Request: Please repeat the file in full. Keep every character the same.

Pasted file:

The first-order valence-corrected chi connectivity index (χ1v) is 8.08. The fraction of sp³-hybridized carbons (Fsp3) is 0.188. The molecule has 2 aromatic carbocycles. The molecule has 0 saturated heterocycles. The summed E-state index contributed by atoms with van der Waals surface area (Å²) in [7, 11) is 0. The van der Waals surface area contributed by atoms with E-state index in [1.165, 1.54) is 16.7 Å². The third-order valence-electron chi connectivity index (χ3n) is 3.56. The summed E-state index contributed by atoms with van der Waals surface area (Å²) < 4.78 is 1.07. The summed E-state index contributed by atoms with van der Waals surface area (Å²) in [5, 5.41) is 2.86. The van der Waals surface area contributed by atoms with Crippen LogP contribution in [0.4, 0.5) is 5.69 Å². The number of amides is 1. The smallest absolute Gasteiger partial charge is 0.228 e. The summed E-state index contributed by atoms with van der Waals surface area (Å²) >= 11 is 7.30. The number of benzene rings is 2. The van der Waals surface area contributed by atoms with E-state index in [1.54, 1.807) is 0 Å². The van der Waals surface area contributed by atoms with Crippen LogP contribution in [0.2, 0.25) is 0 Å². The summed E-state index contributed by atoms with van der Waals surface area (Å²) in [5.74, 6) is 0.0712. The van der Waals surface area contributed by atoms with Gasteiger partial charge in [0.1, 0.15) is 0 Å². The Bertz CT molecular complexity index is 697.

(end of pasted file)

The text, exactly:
The first-order valence-corrected chi connectivity index (χ1v) is 8.08. The fraction of sp³-hybridized carbons (Fsp3) is 0.188. The molecule has 2 aromatic carbocycles. The molecule has 0 saturated heterocycles. The summed E-state index contributed by atoms with van der Waals surface area (Å²) in [7, 11) is 0. The van der Waals surface area contributed by atoms with E-state index in [1.165, 1.54) is 16.7 Å². The third-order valence-electron chi connectivity index (χ3n) is 3.56. The summed E-state index contributed by atoms with van der Waals surface area (Å²) < 4.78 is 1.07. The summed E-state index contributed by atoms with van der Waals surface area (Å²) in [5, 5.41) is 2.86. The van der Waals surface area contributed by atoms with Crippen LogP contribution in [0.4, 0.5) is 5.69 Å². The number of amides is 1. The smallest absolute Gasteiger partial charge is 0.228 e. The summed E-state index contributed by atoms with van der Waals surface area (Å²) >= 11 is 7.30. The number of benzene rings is 2. The van der Waals surface area contributed by atoms with E-state index in [1.54, 1.807) is 0 Å². The van der Waals surface area contributed by atoms with Crippen LogP contribution in [0.2, 0.25) is 0 Å². The summed E-state index contributed by atoms with van der Waals surface area (Å²) in [5.74, 6) is 0.0712. The van der Waals surface area contributed by atoms with Gasteiger partial charge in [0.1, 0.15) is 0 Å². The Bertz CT molecular complexity index is 697.